An event should be marketed like any other product, which is why we only address marketing briefly in this guide. After all, most of the information in general marketing guides can be applied directly to events.
Marketing begins with a marketing plan. In order to market your event, you need to understand what it is that you are selling. What is your event about, who is it for, how does it differ from other events. Is this a new event or are people already familiar with it?
Next, it’s time to set goals for your marketing: what do you want to achieve and who do you want to reach. Marketing channels and methods can be chosen based on your target audience. Other factors are your budget and your event marketing team’s skills and knowledge.
Your marketing plan should also include a marketing schedule.
The internal flow of information in the organisation is crucial to the success of both the event itself and its marketing. Keeping everyone informed ensures that people involved in the organisation of the event know the general situation, who’s doing what, what information is public and what measures should be taken next. Each organisation should choose the communication channels that best suit their needs according to the size and operating culture of the organisation. Available channels include:
- Instant messaging services (e.g. WhatsApp)
- Project management tools
- Discussions over a cup of coffee
- Bulletin boards
Nearly every event is marketed on social media. The advantages of social media include its low costs, its social nature, the possibility to tailor messages according to target groups, and its speed. The most important factor is the social nature of communication in social media. It provides an efficient channel for publishing announcements and notifications, but the true power of social media lies in the fact that it allows direct communication with the very people who are interested in your event. At it’s most simple form, communication can simply mean answering messages and asking questions, but it can also entail polls, competitions and initiatives, in which case the participants and followers play an important role.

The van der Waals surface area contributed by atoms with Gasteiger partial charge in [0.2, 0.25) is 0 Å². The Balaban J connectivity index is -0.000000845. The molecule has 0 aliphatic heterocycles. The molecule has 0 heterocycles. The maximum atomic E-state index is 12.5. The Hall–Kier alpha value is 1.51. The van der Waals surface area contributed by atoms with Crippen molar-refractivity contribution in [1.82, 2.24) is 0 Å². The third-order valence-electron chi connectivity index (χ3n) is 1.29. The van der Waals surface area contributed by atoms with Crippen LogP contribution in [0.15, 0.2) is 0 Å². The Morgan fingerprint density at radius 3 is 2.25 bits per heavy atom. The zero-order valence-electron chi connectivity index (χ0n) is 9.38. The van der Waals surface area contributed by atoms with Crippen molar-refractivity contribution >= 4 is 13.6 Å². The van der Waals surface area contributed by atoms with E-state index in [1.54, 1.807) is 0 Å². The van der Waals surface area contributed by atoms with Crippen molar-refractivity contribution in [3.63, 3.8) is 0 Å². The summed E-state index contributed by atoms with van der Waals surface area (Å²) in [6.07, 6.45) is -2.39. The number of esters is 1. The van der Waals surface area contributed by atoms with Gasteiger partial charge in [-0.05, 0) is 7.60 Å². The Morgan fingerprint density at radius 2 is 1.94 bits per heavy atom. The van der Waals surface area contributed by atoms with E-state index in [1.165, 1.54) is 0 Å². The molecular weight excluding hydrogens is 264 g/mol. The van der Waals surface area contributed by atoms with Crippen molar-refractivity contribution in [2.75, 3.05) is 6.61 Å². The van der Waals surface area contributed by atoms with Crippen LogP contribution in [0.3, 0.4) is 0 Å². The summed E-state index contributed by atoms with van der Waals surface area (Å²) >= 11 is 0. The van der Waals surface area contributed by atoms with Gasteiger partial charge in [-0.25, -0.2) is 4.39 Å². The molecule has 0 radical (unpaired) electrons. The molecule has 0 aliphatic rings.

We recommend nominating a social media manager for your event, who will be responsible for regular communication with the audience. Regularity is key. It is a good idea to draft a realistic social media plan and establish the frequency of communication on each channel.
Depending on the channel, we would recommend publishing updates once a week throughout the year, and at a frequency of about once a day for the time immediately before the event. There are, however, major differences in the recommended frequency of publishing updates between different channels: while it is OK to publish updates on the same theme several times a day to Twitter, doing the same would be too much on Facebook.
Make sure that you update your channels regularly because an inactive social media account gives a bad impression of the event. If the social media manager will be away on holiday, for example, they can schedule updates that will be published automatically during their absence. A good option is to also have a backup person who can cover for the social media manager in case questions are asked via social media, if there is a need for moderation in the discussions, or if there’s an unexpected event (serious threats to safety, a performer falls ill/dies, etc.).